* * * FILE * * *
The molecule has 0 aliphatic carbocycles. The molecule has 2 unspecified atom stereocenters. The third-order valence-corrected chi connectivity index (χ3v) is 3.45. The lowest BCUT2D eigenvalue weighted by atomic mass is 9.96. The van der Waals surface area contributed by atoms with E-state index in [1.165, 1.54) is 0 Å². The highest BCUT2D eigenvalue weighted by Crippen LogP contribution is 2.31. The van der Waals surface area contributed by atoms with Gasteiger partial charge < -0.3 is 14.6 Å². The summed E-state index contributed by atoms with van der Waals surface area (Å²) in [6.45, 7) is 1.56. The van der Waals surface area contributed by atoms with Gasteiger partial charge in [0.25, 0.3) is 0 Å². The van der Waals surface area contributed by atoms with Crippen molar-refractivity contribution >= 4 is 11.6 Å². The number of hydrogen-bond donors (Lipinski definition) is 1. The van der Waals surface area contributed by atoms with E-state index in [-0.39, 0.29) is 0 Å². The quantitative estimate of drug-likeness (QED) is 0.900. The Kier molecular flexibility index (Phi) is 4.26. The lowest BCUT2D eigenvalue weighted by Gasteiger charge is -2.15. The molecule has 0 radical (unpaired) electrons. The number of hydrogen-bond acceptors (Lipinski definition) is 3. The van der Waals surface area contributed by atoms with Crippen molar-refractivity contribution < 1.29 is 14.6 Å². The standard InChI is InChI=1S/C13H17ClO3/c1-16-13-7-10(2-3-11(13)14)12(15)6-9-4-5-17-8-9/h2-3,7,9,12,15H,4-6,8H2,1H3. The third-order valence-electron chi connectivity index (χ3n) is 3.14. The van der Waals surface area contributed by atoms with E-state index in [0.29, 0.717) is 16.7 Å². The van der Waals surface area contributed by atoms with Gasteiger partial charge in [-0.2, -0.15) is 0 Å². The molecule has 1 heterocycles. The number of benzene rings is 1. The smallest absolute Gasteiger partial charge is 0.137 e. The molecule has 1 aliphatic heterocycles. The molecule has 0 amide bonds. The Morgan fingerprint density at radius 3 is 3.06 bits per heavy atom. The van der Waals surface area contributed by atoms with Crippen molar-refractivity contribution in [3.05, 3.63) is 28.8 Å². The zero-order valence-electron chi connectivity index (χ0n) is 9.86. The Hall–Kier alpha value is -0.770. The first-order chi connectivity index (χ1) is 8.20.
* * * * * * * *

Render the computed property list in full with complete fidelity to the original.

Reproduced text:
The molecule has 0 aliphatic carbocycles. The molecule has 2 unspecified atom stereocenters. The third-order valence-corrected chi connectivity index (χ3v) is 3.45. The lowest BCUT2D eigenvalue weighted by atomic mass is 9.96. The van der Waals surface area contributed by atoms with E-state index in [1.165, 1.54) is 0 Å². The highest BCUT2D eigenvalue weighted by Crippen LogP contribution is 2.31. The van der Waals surface area contributed by atoms with Gasteiger partial charge < -0.3 is 14.6 Å². The summed E-state index contributed by atoms with van der Waals surface area (Å²) in [6.45, 7) is 1.56. The van der Waals surface area contributed by atoms with Gasteiger partial charge in [0.25, 0.3) is 0 Å². The van der Waals surface area contributed by atoms with Crippen molar-refractivity contribution >= 4 is 11.6 Å². The number of hydrogen-bond donors (Lipinski definition) is 1. The van der Waals surface area contributed by atoms with E-state index in [-0.39, 0.29) is 0 Å². The quantitative estimate of drug-likeness (QED) is 0.900. The Kier molecular flexibility index (Phi) is 4.26. The lowest BCUT2D eigenvalue weighted by Gasteiger charge is -2.15. The molecule has 0 radical (unpaired) electrons. The number of hydrogen-bond acceptors (Lipinski definition) is 3. The van der Waals surface area contributed by atoms with Crippen molar-refractivity contribution < 1.29 is 14.6 Å². The standard InChI is InChI=1S/C13H17ClO3/c1-16-13-7-10(2-3-11(13)14)12(15)6-9-4-5-17-8-9/h2-3,7,9,12,15H,4-6,8H2,1H3. The third-order valence-electron chi connectivity index (χ3n) is 3.14. The van der Waals surface area contributed by atoms with E-state index in [0.29, 0.717) is 16.7 Å². The van der Waals surface area contributed by atoms with Gasteiger partial charge in [-0.2, -0.15) is 0 Å². The molecule has 1 heterocycles. The number of benzene rings is 1. The smallest absolute Gasteiger partial charge is 0.137 e. The molecule has 1 aliphatic heterocycles. The molecule has 0 amide bonds. The Morgan fingerprint density at radius 3 is 3.06 bits per heavy atom. The van der Waals surface area contributed by atoms with Crippen molar-refractivity contribution in [3.05, 3.63) is 28.8 Å². The zero-order valence-electron chi connectivity index (χ0n) is 9.86. The Hall–Kier alpha value is -0.770. The first-order chi connectivity index (χ1) is 8.20.